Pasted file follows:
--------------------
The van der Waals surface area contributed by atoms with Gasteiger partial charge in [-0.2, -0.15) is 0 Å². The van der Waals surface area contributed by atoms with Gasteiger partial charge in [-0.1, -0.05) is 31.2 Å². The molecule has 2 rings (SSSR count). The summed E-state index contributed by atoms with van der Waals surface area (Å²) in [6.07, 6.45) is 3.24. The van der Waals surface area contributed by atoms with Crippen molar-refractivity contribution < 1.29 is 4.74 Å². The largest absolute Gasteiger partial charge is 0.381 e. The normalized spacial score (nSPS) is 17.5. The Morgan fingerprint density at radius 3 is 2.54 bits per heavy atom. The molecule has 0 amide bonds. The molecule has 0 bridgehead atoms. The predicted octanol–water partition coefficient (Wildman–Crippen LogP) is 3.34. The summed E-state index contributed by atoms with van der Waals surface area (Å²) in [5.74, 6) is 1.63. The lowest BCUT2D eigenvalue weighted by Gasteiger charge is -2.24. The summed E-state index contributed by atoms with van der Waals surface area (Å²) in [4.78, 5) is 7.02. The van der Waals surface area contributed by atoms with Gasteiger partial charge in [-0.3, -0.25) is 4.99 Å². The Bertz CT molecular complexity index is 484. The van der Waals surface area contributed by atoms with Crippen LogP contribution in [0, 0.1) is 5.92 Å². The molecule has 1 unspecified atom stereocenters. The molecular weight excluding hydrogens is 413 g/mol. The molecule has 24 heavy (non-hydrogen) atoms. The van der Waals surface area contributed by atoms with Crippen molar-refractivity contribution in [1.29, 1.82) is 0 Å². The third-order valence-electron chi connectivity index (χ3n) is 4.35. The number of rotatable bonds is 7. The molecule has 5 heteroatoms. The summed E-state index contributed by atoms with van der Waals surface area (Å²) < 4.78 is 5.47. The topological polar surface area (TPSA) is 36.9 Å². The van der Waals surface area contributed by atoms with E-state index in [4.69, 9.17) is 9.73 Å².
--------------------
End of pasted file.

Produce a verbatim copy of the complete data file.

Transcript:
The van der Waals surface area contributed by atoms with Gasteiger partial charge in [-0.2, -0.15) is 0 Å². The van der Waals surface area contributed by atoms with Gasteiger partial charge in [-0.1, -0.05) is 31.2 Å². The molecule has 2 rings (SSSR count). The summed E-state index contributed by atoms with van der Waals surface area (Å²) in [6.07, 6.45) is 3.24. The van der Waals surface area contributed by atoms with Crippen molar-refractivity contribution < 1.29 is 4.74 Å². The largest absolute Gasteiger partial charge is 0.381 e. The normalized spacial score (nSPS) is 17.5. The Morgan fingerprint density at radius 3 is 2.54 bits per heavy atom. The molecule has 0 amide bonds. The molecule has 0 bridgehead atoms. The predicted octanol–water partition coefficient (Wildman–Crippen LogP) is 3.34. The summed E-state index contributed by atoms with van der Waals surface area (Å²) in [5.74, 6) is 1.63. The lowest BCUT2D eigenvalue weighted by Gasteiger charge is -2.24. The summed E-state index contributed by atoms with van der Waals surface area (Å²) in [4.78, 5) is 7.02. The van der Waals surface area contributed by atoms with Gasteiger partial charge in [-0.3, -0.25) is 4.99 Å². The Bertz CT molecular complexity index is 484. The van der Waals surface area contributed by atoms with Crippen LogP contribution in [0, 0.1) is 5.92 Å². The molecule has 1 unspecified atom stereocenters. The molecular weight excluding hydrogens is 413 g/mol. The molecule has 24 heavy (non-hydrogen) atoms. The van der Waals surface area contributed by atoms with Crippen molar-refractivity contribution in [1.29, 1.82) is 0 Å². The third-order valence-electron chi connectivity index (χ3n) is 4.35. The number of rotatable bonds is 7. The molecule has 5 heteroatoms. The summed E-state index contributed by atoms with van der Waals surface area (Å²) < 4.78 is 5.47. The topological polar surface area (TPSA) is 36.9 Å². The van der Waals surface area contributed by atoms with E-state index in [4.69, 9.17) is 9.73 Å².